George Floyd may have died of a drug overdose, but his spirit lives on.
Still, they come — from all over the country and beyond. From New Mexico, Texas, Massachusetts. From Africa and Europe. One man even said he walked a thousand miles, all the way from Alabama, just to be in Minneapolis.
“They are coming to feel the energy and pay tribute,” said Bianca Dawkins, 28, a local resident who has met many of the visitors.
Two months after the police killing of George Floyd, the four-block area of South Minneapolis where he gasped his last breaths remains a sacred space, a no-go zone for officers. There is a neatly trimmed garden, anchored by a sculpture of a raised fist. There are colorful murals and the words “I can’t breathe” painted across the pavement, as well as the names of dozens of other Black people killed by the police.
At night, though, the space is increasingly a battleground, with shootings and drug overdoses. The area has had an uptick in gun violence similar to what other cities have seen in the wake of protests.
“Opening up too quickly will have a devastating effect on people still mourning,” said Angela Conley, a Hennepin County commissioner, who has been leading community discussions about the future of the area where Mr. Floyd was killed.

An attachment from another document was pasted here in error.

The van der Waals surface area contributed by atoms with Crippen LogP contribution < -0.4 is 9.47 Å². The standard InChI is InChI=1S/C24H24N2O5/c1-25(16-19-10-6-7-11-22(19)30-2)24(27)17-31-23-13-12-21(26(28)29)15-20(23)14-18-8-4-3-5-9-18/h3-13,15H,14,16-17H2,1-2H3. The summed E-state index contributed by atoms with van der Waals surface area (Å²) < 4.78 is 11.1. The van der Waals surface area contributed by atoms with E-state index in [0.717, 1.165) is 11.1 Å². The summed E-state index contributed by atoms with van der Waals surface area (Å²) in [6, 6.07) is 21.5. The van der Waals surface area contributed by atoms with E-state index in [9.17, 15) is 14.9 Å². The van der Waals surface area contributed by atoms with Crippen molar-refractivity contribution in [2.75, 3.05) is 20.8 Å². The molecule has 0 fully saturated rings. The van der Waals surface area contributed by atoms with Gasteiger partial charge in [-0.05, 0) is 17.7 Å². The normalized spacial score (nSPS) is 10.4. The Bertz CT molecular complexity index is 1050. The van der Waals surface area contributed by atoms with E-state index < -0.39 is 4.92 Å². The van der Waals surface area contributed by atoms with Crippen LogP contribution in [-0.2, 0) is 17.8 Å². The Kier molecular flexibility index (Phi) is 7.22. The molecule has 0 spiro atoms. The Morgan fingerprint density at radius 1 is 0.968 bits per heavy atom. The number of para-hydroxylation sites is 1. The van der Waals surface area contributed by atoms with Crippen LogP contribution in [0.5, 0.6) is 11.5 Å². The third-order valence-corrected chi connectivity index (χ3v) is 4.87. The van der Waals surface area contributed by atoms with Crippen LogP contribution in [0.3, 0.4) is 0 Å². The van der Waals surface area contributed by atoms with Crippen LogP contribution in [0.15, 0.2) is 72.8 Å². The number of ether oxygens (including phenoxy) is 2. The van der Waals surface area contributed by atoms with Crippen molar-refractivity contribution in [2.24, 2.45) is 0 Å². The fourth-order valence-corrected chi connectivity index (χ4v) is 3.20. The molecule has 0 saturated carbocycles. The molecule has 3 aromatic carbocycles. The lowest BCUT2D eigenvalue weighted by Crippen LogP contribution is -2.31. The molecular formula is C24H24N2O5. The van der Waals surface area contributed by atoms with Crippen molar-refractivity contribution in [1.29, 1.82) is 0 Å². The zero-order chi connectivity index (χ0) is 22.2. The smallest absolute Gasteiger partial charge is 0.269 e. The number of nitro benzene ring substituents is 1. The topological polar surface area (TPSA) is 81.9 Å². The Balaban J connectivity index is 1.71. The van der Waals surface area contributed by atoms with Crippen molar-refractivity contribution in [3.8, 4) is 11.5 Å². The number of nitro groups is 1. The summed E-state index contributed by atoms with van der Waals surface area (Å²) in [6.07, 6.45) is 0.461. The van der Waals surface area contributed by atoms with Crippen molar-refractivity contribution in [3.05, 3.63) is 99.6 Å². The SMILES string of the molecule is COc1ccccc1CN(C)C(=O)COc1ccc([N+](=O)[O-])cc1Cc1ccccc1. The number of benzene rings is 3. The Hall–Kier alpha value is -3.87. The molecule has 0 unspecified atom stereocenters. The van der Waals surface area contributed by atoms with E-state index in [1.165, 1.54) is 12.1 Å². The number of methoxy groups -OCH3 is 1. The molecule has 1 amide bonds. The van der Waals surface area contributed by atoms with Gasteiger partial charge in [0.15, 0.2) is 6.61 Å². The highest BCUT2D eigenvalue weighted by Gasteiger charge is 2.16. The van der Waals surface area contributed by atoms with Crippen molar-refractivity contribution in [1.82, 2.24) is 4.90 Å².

Even so, elected officials are fielding a growing number of calls from residents concerned about the violence and loud noise at night in the area, where, among several incidents, a pregnant woman was recently killed.
“What people aren’t recognizing is that people who live there are having a very, very challenging time from the unlawfulness that is occurring after the sun goes down,” said Andrea Jenkins, a member of the City Council whose district includes the memorial space. “There are constant gunshots every night. Emergency vehicles can’t get in. Disabled people are not able to access their medications, their appointments, their food deliveries, et cetera. It’s a very challenging situation.”
As the protests gained momentum in late May, Dr. Jackie Kawiecki set up a medic station near Cup Foods, administering first aid to injured protesters. Since then, she has maintained a group of medics who treat minor ailments like abrasions and heat exhaustion during the daytime.
“Sunset to sundown is very different from sundown to sunset,” she said. “My nighttime world, after sunset, I have taken care of double gunshot wounds, drug overdoses.” One night a man wounded by gunfire drove a bicycle past the barricades, she said, before collapsing outside her tent and yelling: “I’m shot! I’m shot!”
After the pregnant woman was killed nearby in early July, and having dodged gunfire herself, Dr. Kawiecki limited the hours of her medic station from 9 a.m. to 9 p.m.
But residents say that nothing happening at night diminishes the atmosphere that prevails in daylight. The other day, Anna Raeker, 25, was greeting visitors to the space and directing people to a pamphlet taped to a table: “This is a space community members want to decentralize white feelings and prioritize Black pain.”
Living the dream, folks.